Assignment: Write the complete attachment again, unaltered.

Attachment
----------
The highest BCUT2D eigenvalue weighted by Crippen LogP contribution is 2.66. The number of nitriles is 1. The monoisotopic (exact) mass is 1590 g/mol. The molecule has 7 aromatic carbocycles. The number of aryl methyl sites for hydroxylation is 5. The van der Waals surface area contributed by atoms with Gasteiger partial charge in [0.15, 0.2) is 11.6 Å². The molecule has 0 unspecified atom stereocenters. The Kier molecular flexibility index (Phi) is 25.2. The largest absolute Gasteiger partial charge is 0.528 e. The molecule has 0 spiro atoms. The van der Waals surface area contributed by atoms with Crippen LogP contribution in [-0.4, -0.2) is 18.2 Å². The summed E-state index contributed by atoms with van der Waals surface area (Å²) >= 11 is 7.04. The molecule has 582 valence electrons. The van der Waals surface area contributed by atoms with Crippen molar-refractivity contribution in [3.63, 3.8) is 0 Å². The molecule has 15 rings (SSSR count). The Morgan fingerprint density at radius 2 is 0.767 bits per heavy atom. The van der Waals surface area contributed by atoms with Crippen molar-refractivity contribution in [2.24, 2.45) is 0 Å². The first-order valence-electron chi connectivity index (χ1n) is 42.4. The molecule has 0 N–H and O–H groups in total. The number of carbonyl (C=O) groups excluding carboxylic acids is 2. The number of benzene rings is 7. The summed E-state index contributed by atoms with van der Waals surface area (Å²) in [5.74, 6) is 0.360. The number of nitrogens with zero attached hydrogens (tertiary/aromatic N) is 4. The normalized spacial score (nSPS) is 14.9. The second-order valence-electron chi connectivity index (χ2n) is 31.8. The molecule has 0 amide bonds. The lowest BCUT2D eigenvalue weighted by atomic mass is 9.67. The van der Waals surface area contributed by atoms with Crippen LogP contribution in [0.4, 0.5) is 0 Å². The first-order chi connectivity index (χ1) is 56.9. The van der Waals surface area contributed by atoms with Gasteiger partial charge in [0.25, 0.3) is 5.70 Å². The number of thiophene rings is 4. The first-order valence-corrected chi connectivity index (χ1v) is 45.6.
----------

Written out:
The highest BCUT2D eigenvalue weighted by Crippen LogP contribution is 2.66. The number of nitriles is 1. The monoisotopic (exact) mass is 1590 g/mol. The molecule has 7 aromatic carbocycles. The number of aryl methyl sites for hydroxylation is 5. The van der Waals surface area contributed by atoms with Gasteiger partial charge in [0.15, 0.2) is 11.6 Å². The molecule has 0 unspecified atom stereocenters. The Kier molecular flexibility index (Phi) is 25.2. The largest absolute Gasteiger partial charge is 0.528 e. The molecule has 0 spiro atoms. The van der Waals surface area contributed by atoms with Crippen LogP contribution in [-0.4, -0.2) is 18.2 Å². The summed E-state index contributed by atoms with van der Waals surface area (Å²) >= 11 is 7.04. The molecule has 582 valence electrons. The van der Waals surface area contributed by atoms with Crippen molar-refractivity contribution in [3.63, 3.8) is 0 Å². The molecule has 15 rings (SSSR count). The Morgan fingerprint density at radius 2 is 0.767 bits per heavy atom. The van der Waals surface area contributed by atoms with Crippen molar-refractivity contribution in [2.24, 2.45) is 0 Å². The first-order valence-electron chi connectivity index (χ1n) is 42.4. The molecule has 0 N–H and O–H groups in total. The number of carbonyl (C=O) groups excluding carboxylic acids is 2. The number of benzene rings is 7. The summed E-state index contributed by atoms with van der Waals surface area (Å²) in [5.74, 6) is 0.360. The number of nitrogens with zero attached hydrogens (tertiary/aromatic N) is 4. The normalized spacial score (nSPS) is 14.9. The second-order valence-electron chi connectivity index (χ2n) is 31.8. The molecule has 0 amide bonds. The lowest BCUT2D eigenvalue weighted by atomic mass is 9.67. The van der Waals surface area contributed by atoms with Crippen LogP contribution in [0.4, 0.5) is 0 Å². The first-order chi connectivity index (χ1) is 56.9. The van der Waals surface area contributed by atoms with Gasteiger partial charge in [0.25, 0.3) is 5.70 Å². The number of thiophene rings is 4. The first-order valence-corrected chi connectivity index (χ1v) is 45.6.